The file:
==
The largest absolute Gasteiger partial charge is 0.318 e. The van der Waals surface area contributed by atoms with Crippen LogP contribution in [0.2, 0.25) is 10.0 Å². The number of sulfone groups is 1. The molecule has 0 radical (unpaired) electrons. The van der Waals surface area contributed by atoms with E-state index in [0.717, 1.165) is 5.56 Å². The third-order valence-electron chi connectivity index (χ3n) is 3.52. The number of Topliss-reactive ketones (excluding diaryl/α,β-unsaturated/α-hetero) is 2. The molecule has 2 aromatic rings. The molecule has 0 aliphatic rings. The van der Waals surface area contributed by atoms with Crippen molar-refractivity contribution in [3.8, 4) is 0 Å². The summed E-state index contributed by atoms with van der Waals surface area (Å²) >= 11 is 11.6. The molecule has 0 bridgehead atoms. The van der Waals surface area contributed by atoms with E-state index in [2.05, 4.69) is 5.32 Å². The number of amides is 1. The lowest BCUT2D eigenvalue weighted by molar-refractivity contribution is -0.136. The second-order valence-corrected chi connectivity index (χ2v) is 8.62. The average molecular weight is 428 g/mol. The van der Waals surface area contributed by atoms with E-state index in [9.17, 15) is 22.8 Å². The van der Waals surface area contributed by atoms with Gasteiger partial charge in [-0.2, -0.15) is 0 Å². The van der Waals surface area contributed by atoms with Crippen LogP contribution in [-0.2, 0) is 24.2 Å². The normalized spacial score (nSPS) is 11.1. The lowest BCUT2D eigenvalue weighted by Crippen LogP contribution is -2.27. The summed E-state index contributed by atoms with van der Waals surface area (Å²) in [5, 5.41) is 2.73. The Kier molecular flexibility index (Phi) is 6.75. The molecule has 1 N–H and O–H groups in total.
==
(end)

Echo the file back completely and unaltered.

The largest absolute Gasteiger partial charge is 0.318 e. The van der Waals surface area contributed by atoms with Crippen LogP contribution in [0.2, 0.25) is 10.0 Å². The number of sulfone groups is 1. The molecule has 0 radical (unpaired) electrons. The van der Waals surface area contributed by atoms with E-state index in [0.717, 1.165) is 5.56 Å². The third-order valence-electron chi connectivity index (χ3n) is 3.52. The number of Topliss-reactive ketones (excluding diaryl/α,β-unsaturated/α-hetero) is 2. The molecule has 2 aromatic rings. The molecule has 0 aliphatic rings. The van der Waals surface area contributed by atoms with Crippen molar-refractivity contribution in [3.8, 4) is 0 Å². The summed E-state index contributed by atoms with van der Waals surface area (Å²) >= 11 is 11.6. The molecule has 0 bridgehead atoms. The van der Waals surface area contributed by atoms with E-state index in [2.05, 4.69) is 5.32 Å². The number of amides is 1. The lowest BCUT2D eigenvalue weighted by molar-refractivity contribution is -0.136. The second-order valence-corrected chi connectivity index (χ2v) is 8.62. The average molecular weight is 428 g/mol. The van der Waals surface area contributed by atoms with E-state index in [9.17, 15) is 22.8 Å². The van der Waals surface area contributed by atoms with Gasteiger partial charge in [-0.2, -0.15) is 0 Å². The van der Waals surface area contributed by atoms with Crippen LogP contribution in [-0.2, 0) is 24.2 Å². The normalized spacial score (nSPS) is 11.1. The lowest BCUT2D eigenvalue weighted by Crippen LogP contribution is -2.27. The summed E-state index contributed by atoms with van der Waals surface area (Å²) in [5, 5.41) is 2.73. The Kier molecular flexibility index (Phi) is 6.75. The molecule has 1 N–H and O–H groups in total.